I was watching a George Michael music video involving lots of escalators, and my eye was caught by the appearance of a Rubik's Cube. First there was just one, and then they were everywhere. The video was labeled as "The controversial alternate version of George Michael's song 'Few'."
I've been shown Rubik's Cubes in dreams when I asked about inventions on two occasions. Though not prominent in music videos, they do appear...such as in this Spice Girls video
...or this Ashlee Simpson video
, which has strong themes of psychosis and isolation, and I empathize with it pretty much:
...and someone named Tracy Rouse on experts.about.com
also noticed the downright strangeness, saying "there is obviously some kind of hidden message in it."
I tried to watch it closely, but once I realized I was dreaming I started investigating the software that was playing the video. It was called "Hearsay".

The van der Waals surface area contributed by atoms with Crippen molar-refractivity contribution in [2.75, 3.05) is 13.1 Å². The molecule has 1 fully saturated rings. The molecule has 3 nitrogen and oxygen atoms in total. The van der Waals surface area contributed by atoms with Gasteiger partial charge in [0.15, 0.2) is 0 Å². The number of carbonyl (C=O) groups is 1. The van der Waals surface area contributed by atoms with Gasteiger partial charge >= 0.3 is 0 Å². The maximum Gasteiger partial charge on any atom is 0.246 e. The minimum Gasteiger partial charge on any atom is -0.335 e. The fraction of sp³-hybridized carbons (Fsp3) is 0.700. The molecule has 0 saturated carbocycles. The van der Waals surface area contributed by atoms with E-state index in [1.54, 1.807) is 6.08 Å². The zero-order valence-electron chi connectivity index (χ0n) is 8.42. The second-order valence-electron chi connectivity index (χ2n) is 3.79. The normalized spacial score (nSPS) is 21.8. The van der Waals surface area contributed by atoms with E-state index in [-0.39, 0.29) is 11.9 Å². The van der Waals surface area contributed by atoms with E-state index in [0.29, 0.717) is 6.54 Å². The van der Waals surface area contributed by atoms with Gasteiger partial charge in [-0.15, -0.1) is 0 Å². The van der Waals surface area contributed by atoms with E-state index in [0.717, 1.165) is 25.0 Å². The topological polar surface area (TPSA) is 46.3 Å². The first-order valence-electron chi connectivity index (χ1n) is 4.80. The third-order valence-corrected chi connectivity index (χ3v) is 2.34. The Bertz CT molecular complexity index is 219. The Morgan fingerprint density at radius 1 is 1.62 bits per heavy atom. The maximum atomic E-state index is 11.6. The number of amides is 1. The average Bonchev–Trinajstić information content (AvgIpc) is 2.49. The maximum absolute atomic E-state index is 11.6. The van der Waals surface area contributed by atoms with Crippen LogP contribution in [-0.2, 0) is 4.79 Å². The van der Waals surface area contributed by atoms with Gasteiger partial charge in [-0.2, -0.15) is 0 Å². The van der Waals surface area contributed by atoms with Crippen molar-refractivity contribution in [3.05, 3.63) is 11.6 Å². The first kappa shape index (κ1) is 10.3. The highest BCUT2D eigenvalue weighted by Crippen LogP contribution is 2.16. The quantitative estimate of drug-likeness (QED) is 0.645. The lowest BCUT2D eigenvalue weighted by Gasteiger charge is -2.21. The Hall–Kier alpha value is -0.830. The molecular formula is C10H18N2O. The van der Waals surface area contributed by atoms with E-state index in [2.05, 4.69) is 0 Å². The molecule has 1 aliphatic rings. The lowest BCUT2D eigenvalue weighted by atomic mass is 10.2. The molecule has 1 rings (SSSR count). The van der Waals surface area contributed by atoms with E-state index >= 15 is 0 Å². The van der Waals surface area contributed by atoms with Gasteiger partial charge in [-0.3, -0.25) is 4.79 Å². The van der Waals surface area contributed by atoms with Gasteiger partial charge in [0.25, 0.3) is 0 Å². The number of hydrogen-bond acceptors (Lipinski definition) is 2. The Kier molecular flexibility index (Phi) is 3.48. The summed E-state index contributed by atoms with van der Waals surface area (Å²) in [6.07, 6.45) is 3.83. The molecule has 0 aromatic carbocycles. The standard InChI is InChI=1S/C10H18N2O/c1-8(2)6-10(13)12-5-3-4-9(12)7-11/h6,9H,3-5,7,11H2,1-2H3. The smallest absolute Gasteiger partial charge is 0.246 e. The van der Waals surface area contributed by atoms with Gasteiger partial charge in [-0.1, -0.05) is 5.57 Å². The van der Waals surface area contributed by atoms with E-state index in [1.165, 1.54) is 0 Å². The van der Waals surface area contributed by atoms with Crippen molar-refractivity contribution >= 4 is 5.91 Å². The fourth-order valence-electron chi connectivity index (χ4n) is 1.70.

Although the search functionality bore a striking resemblance to YouTube, the program wasn't running in a browser. Instead it resembled Real Networks "Rhapsody" player:
...although the graphics were predominantly blue.
I spent some time looking over other songs, and saw outlandish band names that were something like "Blue Einstein" and "Northwest Airways". It also looked like there were some Howard Jones video releases that I'd not heard of.
Firing up a web browser, I tried to type "news.google.com". Somehow what came up was "newswirefeed.google.com". Though I was having a harder time with the intellectual task of reading news articles than I had while watching music videos, I did manage to observe that the year was 2004.
Currently I am experimenting with using Disqus for comments, however it is configured that you don't have to log in or tie it to an account. Simply check the "I'd rather post as a guest" button after clicking in the spot to type in a name.